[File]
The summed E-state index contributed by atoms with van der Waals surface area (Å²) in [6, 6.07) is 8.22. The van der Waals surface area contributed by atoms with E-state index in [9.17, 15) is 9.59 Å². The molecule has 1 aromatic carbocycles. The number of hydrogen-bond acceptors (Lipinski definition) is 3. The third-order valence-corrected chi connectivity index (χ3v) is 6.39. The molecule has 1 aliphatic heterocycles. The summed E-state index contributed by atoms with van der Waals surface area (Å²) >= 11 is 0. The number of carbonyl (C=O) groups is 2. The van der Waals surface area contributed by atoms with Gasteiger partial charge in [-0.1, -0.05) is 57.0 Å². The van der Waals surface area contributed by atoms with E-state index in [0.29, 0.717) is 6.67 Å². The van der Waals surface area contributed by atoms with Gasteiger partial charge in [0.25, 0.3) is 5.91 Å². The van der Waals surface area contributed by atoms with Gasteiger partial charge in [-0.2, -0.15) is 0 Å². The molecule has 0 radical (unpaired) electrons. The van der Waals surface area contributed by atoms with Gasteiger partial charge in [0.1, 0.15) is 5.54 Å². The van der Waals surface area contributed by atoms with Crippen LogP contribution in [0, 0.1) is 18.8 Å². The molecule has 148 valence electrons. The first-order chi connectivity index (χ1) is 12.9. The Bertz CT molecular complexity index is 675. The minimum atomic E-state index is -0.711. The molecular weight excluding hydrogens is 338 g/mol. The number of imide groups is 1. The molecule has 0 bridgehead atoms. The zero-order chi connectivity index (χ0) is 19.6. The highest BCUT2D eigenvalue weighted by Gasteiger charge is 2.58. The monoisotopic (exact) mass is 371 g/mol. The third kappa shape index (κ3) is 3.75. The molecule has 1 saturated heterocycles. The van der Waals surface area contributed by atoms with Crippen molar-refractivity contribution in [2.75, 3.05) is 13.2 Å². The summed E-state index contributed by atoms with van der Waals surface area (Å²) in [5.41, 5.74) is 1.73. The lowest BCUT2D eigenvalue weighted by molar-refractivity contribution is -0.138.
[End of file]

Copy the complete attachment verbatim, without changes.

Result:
The summed E-state index contributed by atoms with van der Waals surface area (Å²) in [6, 6.07) is 8.22. The van der Waals surface area contributed by atoms with E-state index in [9.17, 15) is 9.59 Å². The molecule has 1 aromatic carbocycles. The number of hydrogen-bond acceptors (Lipinski definition) is 3. The third-order valence-corrected chi connectivity index (χ3v) is 6.39. The molecule has 1 aliphatic heterocycles. The summed E-state index contributed by atoms with van der Waals surface area (Å²) >= 11 is 0. The number of carbonyl (C=O) groups is 2. The van der Waals surface area contributed by atoms with Gasteiger partial charge in [-0.1, -0.05) is 57.0 Å². The van der Waals surface area contributed by atoms with E-state index in [0.29, 0.717) is 6.67 Å². The van der Waals surface area contributed by atoms with Gasteiger partial charge in [0.25, 0.3) is 5.91 Å². The van der Waals surface area contributed by atoms with Gasteiger partial charge in [-0.2, -0.15) is 0 Å². The molecule has 0 radical (unpaired) electrons. The van der Waals surface area contributed by atoms with Gasteiger partial charge in [0.1, 0.15) is 5.54 Å². The van der Waals surface area contributed by atoms with Crippen LogP contribution in [0, 0.1) is 18.8 Å². The molecule has 148 valence electrons. The first-order chi connectivity index (χ1) is 12.9. The Bertz CT molecular complexity index is 675. The minimum atomic E-state index is -0.711. The molecular weight excluding hydrogens is 338 g/mol. The number of imide groups is 1. The molecule has 0 bridgehead atoms. The zero-order chi connectivity index (χ0) is 19.6. The highest BCUT2D eigenvalue weighted by Gasteiger charge is 2.58. The monoisotopic (exact) mass is 371 g/mol. The third kappa shape index (κ3) is 3.75. The molecule has 1 saturated heterocycles. The van der Waals surface area contributed by atoms with Crippen molar-refractivity contribution in [2.75, 3.05) is 13.2 Å². The summed E-state index contributed by atoms with van der Waals surface area (Å²) in [5.41, 5.74) is 1.73. The lowest BCUT2D eigenvalue weighted by molar-refractivity contribution is -0.138.